21 1. OVERVIEW OF THE SCREEN SECTOR IN CANADA Exhibit 1 - 6 Adoption rates for alternative video technologies and services, English-language market 59 60 57 Watch TV programming on the Internet* 51 50 49 50 46 50 50 47 43 Personal video recorder** 44 39 38 40 35 Netix 31 34 30 29 30 23 Watch TV programming 23 22 22 21 on a smartphone* 23 18 20 19 14 13 Share of total population 18+ (%) 12 12 Watch TV programming 10 13 12 on a tablet device* 10 7 4 6 2 1 3 0 2008 2009 2010 2011 2007 2013 2014 2015 2016 2012 Source: Media Technology Monitor. * Watched a TV program or clip from a TV program available on the Internet during the past month ** Possessed a PVR. Adoption rates for alternative video technologies and services, French-language market Exhibit 1 - 7 60 56 55 Personal video recorder* 52 50 51 Watch TV programming 49 44 on the Internet** 39 40 42 38 42 39 Netix 30 26 Watch TV programming 23 22 22 on a smartphone** 20 19 20 17 16 20 13 Share of total population 18+ (%) 12 Watch TV programming 10 15 10 10 on a tablet device** 12 6 5 8 3 7 7 3 1 4 4 2 0 2014 2016 2015 2013 2008 2009 2010 2011 2012 2007 Source: Media Technology Monitor. * Possessed a PVR ** Watched a TV program or clip from a TV program available on the Internet during the past month 19 Profile 2017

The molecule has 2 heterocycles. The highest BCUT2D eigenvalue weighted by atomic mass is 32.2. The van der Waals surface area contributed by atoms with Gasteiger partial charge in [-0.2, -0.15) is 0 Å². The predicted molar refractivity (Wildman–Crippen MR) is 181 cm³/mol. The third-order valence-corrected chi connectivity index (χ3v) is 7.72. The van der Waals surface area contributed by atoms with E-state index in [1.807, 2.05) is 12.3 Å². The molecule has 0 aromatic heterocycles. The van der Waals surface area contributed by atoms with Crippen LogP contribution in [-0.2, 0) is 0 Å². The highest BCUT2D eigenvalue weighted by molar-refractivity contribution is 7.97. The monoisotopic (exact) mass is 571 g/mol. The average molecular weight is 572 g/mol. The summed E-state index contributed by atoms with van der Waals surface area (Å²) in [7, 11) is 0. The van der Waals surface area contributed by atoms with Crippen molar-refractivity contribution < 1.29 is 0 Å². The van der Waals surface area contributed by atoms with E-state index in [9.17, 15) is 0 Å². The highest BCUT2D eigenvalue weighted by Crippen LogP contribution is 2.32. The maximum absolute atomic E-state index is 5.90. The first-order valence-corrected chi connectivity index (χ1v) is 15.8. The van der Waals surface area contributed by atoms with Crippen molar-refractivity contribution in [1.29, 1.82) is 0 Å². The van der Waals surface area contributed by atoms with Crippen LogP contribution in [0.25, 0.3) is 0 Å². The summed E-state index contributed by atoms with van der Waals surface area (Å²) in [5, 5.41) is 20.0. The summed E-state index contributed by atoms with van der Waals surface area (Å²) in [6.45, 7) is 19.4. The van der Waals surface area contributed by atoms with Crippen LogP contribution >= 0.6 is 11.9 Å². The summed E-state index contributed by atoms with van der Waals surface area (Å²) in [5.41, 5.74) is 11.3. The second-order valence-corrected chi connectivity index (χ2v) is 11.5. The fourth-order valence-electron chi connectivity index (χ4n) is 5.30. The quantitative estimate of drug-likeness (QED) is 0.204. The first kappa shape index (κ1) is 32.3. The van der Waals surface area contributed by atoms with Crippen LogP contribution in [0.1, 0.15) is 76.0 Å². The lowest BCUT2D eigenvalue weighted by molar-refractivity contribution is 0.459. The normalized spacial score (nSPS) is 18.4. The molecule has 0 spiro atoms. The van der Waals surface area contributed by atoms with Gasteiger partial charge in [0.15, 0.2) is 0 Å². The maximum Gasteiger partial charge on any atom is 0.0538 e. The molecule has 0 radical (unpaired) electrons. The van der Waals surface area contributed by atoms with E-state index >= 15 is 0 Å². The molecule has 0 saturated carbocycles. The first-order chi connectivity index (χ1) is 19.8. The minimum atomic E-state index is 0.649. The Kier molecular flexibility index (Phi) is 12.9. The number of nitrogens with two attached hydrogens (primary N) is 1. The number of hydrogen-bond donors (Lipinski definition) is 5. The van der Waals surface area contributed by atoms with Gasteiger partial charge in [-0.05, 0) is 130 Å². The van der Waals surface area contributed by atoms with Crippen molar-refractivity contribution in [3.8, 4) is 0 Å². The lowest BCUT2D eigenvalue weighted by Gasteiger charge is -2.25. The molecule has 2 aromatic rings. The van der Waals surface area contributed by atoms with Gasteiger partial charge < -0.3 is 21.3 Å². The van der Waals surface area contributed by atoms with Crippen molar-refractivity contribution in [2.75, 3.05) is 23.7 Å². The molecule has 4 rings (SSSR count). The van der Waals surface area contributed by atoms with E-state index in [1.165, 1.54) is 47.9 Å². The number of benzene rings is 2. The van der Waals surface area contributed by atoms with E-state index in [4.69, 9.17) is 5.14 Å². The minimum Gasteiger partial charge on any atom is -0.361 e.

22 1. OVERVIEW OF THE SCREEN SECTOR IN CANADA Exhibit 1 - 8 Average weekly hours of television viewing in Canada, traditional television vs. Internet television Internet TV usage - typical weekly user Internet TV usage - total population Traditional televison viewing* (persons 18+) (persons 18+) (persons 18+)  . . . . .  .    Average per capita weekly hours  . . . .  . . . . . .        Source: Numeris and Media Technology Monitor (see CRTC, Communications Monitoring Report 2017 ). * Traditional television viewing includes television viewing via over-the-air signal reception, cable, satellite or MDS. Internet TV usage includes access by all types of Internet-connected devices such as desktop computers, laptops, cellphones and tablets. Data are reported for the broadcasting year ending in the indicated years (e.g. data for 2015 and 2016 correspond with the broadcasting year, September 1 to August 31. ** No data for Internet TV usage available for 2014. ON-DEMAND SERVICES Canada’s market for on-demand television services is estimated to have been worth nearly $2.3 billion in 2016. Canadians can now use a variety of on-demand services to access film and television content, including Netflix, Amazon Prime, CraveTV, Club Illico, as well VOD and PPV services operated by BDUs. While BDU’s PPV and VOD services continued to experience declining revenue in 2016, Netflix’s revenue in Canada increased to an estimated $709 million, thereby accounting for the largest single share (31%) of the on-demand services market. Other SVOD services, including CraveTV and Club illico, generated $373 million in revenue. AVOD generated an estimated $480 million in 2016; TVOD generated an estimated $394 million. The more traditional on- demand services operated by BDUs, including VOD and PPV, generated $231 million and $88 million, respectively. 20 Profile 2017